1 The Mabinogi
1.1 The aim of this book is to give a foundation for the reading of Middle Welsh. Within the Welsh of the Middle Ages there are writings
of various genres, styles, and subjects. This book concentrates on the Welsh of the Mabinogi, and especially on the first two
tales of the collection. Experience suggests that if you can read these with understanding of structure and form you can probably handle
the other parts of the Mabinogi, and can move with fair ease to the wider literature of the period -- the laws, lives of the saints,
histories, and poetry.
1.2 The great collection of Medieval Welsh stories is found in two manuscripts, the White Book of
Rhydderch (in the National Library of Wales,
at Aberystwyth) and the Red Book of Hergest (in the Bodleian Library
at Oxford). When these stories were first presented to the modern
world, all eleven of them were called by the erroneous term Mabinogion. Then it became clear that this name, in the more correct
form Mabinogi, referred only to four of them, so that we were left without a convenient name for the collection as a whole.
1.3 The eleven stories are as follows:
- The four "branches" of the Mabinogi. These deal with mythical characters from the earliest layers of Welsh tradition. All four refer,
however obliquely, to the hero Pryderi, from his birth in the first to his death in the last. The four branches are:
- Pwyll Pendefig Dyfed -- 'Pwyll, Prince of Dyfed'
- Branwen Ferch Lyr -- 'Branwen, Daughter of Llyr'
- Manawydan Fab Lyr -- 'Manawydan, Son of Llyr'
- Math Fab Mathonwy -- 'Math, Son of Mathonwy'
- Three Romances linked to the Arthurian cycle, closely connected with the French versions of the same stories presented by
Chrétien de Troyes:
- Peredur Fab Efrawg -- 'Peredur, Son of Efrawg', corresponding to the French Perceval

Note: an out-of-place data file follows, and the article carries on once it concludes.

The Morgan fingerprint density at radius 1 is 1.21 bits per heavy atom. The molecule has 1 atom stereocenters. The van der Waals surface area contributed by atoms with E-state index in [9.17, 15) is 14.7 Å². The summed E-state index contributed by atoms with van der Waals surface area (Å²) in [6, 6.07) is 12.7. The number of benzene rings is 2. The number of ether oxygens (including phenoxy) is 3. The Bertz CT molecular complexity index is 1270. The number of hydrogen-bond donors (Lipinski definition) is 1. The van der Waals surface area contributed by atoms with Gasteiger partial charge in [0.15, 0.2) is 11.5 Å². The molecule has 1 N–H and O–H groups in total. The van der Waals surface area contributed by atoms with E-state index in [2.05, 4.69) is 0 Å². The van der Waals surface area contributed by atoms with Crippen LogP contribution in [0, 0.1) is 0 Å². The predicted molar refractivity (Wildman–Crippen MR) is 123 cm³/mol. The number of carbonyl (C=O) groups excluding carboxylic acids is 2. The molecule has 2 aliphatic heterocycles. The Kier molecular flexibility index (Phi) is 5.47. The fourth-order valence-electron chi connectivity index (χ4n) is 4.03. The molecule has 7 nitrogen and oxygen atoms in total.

- Gereint Fab Erbin -- 'Gereint, Son of Erbin', the French Erec
- Owein -- 'Owein', also known as Iarlles y Ffynnon -- 'The Lady of the Fountain', the French Yvain
- Two Dreams:
- Breuddwyd Macsen -- 'The Dream of Maxen'
- Breuddwyd Ronabwy -- 'The Dream of Rhonabwy'
- In some ways the most archaic of the collection, in which heroes of the mythical and legendary eras are gathered
around Arthur in a quest story:
- Culhwch ac Olwen -- 'Culhwch and Olwen'
- A short tale of two brothers and how they dealt with plagues that afflicted the Isle of Britain:
- Lludd a Llefelys -- 'Lludd and Llefelys'
1.4 Nine of these eleven stories are available in annotated students' editions, all in print. The four
most useful for the majority of beginners, since they have notes and vocabularies in English, are published by the
Dublin Institute for Advanced Studies: (see
1.5 Then there are five with Welsh notes and vocabularies, published by the
University of Wales Press (Gwasg Prifysgol Cymru):
- Pwyll, ed. R.L. Thomson, 1957
- Branwen, ed. Derek S. Thomson, 1986
- Owein, ed. R.L. Thomson, 1975
- Lludd a Llefelys, ed. Brynley F. Roberts, 1975
- Manawydan and Math, together with Pwyll and Branwen, in Ifor Williams' pioneering
edition Pedeir Keinc y Mabinogi -- 'The Four Branches of the Mabinogi', which first appeared in 1930
and has been reprinted many times
- Peredur, ed. G.W. Goetinck, 1976
- Culhwch ac Olwen, ed. R. Bromwich and D. Simon Evans, 1988
- Breuddwyd Ronabwy, ed. G. Melville Richards, 1948 and reissues
1.6 For the other two you will have to go to out-of-print texts:
- Breuddwyd Macsen, ed. Ifor Williams (Bangor 1928)
- Gereint -- not available as a separate text, see the Bibliography for collections (see
All text copyright © 1996 by Gareth Morgan.
Online layout copyright © 2001 by Daniel Morgan.